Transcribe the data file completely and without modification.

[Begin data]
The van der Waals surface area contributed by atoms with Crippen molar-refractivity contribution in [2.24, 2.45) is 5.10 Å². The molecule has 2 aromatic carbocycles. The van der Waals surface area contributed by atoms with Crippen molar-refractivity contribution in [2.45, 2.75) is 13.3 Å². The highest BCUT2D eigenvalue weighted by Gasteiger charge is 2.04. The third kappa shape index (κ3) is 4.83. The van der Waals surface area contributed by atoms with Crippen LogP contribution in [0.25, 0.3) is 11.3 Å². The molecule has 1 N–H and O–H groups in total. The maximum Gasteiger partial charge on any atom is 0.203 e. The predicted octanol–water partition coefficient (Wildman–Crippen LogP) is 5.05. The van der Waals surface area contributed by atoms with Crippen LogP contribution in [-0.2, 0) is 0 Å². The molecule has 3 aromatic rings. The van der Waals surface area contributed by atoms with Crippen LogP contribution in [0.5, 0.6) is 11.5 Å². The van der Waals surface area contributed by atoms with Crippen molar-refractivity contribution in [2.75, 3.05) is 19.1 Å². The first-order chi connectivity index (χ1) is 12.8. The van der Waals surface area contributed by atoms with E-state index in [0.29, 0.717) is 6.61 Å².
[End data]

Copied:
The van der Waals surface area contributed by atoms with Crippen molar-refractivity contribution in [2.24, 2.45) is 5.10 Å². The molecule has 2 aromatic carbocycles. The van der Waals surface area contributed by atoms with Crippen molar-refractivity contribution in [2.45, 2.75) is 13.3 Å². The highest BCUT2D eigenvalue weighted by Gasteiger charge is 2.04. The third kappa shape index (κ3) is 4.83. The van der Waals surface area contributed by atoms with Crippen LogP contribution in [0.25, 0.3) is 11.3 Å². The molecule has 1 N–H and O–H groups in total. The maximum Gasteiger partial charge on any atom is 0.203 e. The predicted octanol–water partition coefficient (Wildman–Crippen LogP) is 5.05. The van der Waals surface area contributed by atoms with Crippen LogP contribution in [-0.2, 0) is 0 Å². The molecule has 3 aromatic rings. The van der Waals surface area contributed by atoms with Crippen LogP contribution in [0.5, 0.6) is 11.5 Å². The van der Waals surface area contributed by atoms with Crippen molar-refractivity contribution in [2.75, 3.05) is 19.1 Å². The first-order chi connectivity index (χ1) is 12.8. The van der Waals surface area contributed by atoms with E-state index in [0.29, 0.717) is 6.61 Å².